It was fortunate for general Gates, that the retreat from Ticonderoga had been conducted under other auspices than his, and that he took the command when the indefatigable but unrequited labors of Schuyler, and the courage of Starke and his mountaineers, had already insured the ultimate defeat of Burgoyne, who, notwithstanding his unfavourable prospects, would not think of saving his army by a timely retreat, was highly propitious to the new American commander.

After collecting thirty days provision, Burgoyne passed the Hudson and encamped at Saratoga. Gates, with numbers already equal, and daily increasing, began to advance towards him with a resolution to oppose his progress at the risk of a battle. He encamped at Stillwater, and Burgoyne hastened forward to open the way with his sword. On the 17th of September, the two armies were within four miles of each other. Two days after, skirmishes between advanced parties terminated in an engagement almost generah in which the utmost efforts of the British merely enabled them to maintain the footing of the preceding day.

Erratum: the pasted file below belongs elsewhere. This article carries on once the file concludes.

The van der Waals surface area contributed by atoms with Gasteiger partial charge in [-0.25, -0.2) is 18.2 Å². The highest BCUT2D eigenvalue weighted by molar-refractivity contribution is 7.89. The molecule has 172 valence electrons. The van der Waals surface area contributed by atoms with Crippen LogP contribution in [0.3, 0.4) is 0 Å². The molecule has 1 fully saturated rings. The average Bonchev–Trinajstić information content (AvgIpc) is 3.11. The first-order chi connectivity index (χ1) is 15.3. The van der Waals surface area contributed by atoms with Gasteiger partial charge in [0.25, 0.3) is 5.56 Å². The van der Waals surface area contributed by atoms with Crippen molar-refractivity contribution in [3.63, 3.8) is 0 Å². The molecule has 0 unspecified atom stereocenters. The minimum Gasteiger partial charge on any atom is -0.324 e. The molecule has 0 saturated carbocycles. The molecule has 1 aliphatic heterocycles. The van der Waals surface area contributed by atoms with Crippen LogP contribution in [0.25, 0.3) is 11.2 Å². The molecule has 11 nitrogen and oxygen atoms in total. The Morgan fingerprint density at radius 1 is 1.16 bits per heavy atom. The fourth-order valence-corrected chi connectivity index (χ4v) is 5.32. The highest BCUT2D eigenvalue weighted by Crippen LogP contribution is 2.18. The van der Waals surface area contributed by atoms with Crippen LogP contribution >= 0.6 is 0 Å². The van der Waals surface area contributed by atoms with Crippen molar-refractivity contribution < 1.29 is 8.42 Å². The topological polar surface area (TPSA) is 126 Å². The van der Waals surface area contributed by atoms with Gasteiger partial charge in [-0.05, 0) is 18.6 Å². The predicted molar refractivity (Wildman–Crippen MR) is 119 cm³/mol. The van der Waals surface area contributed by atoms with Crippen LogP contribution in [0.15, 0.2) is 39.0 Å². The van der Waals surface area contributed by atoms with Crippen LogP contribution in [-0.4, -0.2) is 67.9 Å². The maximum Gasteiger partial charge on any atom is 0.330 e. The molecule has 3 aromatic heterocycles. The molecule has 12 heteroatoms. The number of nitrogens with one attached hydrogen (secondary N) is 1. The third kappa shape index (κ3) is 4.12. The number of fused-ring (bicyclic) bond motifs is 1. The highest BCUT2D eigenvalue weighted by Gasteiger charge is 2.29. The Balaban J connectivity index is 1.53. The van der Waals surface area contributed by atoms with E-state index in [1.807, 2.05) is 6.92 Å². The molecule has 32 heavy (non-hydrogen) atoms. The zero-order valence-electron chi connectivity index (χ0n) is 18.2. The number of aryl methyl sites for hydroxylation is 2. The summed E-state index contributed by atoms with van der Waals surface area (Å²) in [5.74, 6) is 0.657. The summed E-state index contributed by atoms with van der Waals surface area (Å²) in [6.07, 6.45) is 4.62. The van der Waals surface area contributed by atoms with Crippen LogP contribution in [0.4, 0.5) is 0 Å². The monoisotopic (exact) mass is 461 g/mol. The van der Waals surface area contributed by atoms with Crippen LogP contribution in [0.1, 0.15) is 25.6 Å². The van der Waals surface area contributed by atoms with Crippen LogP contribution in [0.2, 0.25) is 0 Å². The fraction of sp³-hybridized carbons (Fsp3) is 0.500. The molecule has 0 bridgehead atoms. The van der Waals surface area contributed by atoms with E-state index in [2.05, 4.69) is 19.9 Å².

Burgoyne, unassisted by the Bristish forces urcler Clinton at New York, found himself unable to

pursue his march down the river, and in the hope of this assistance, was content to remain in his camp, and stand on the defensive.

His army was likewise diminished by the desertion of the Indians and Canadian militia, to less than one half of its original number. Gates, finding his forces largely increasing, being plentifully supplied with provisions, and knowing that Burgoyne had only a limited store, which was rapidly lessening, and could not be recruited, was not without hopes that victory would come, in time, even without a battle.His troops were so numerous, and his fortified

position so strong, that he was able to take measures for preventing the retreat of the enemy, by occupying the strong posts in his rear. Accordingly, nineteen days passed without any further operations, a delay as ruinous to one party, as it was advantageous to the other. At the end of this period, the British general found his prospects of assistance as remote as ever, and the consumption of his stores so alarming, that retreat or victory became unavoidable alternatives.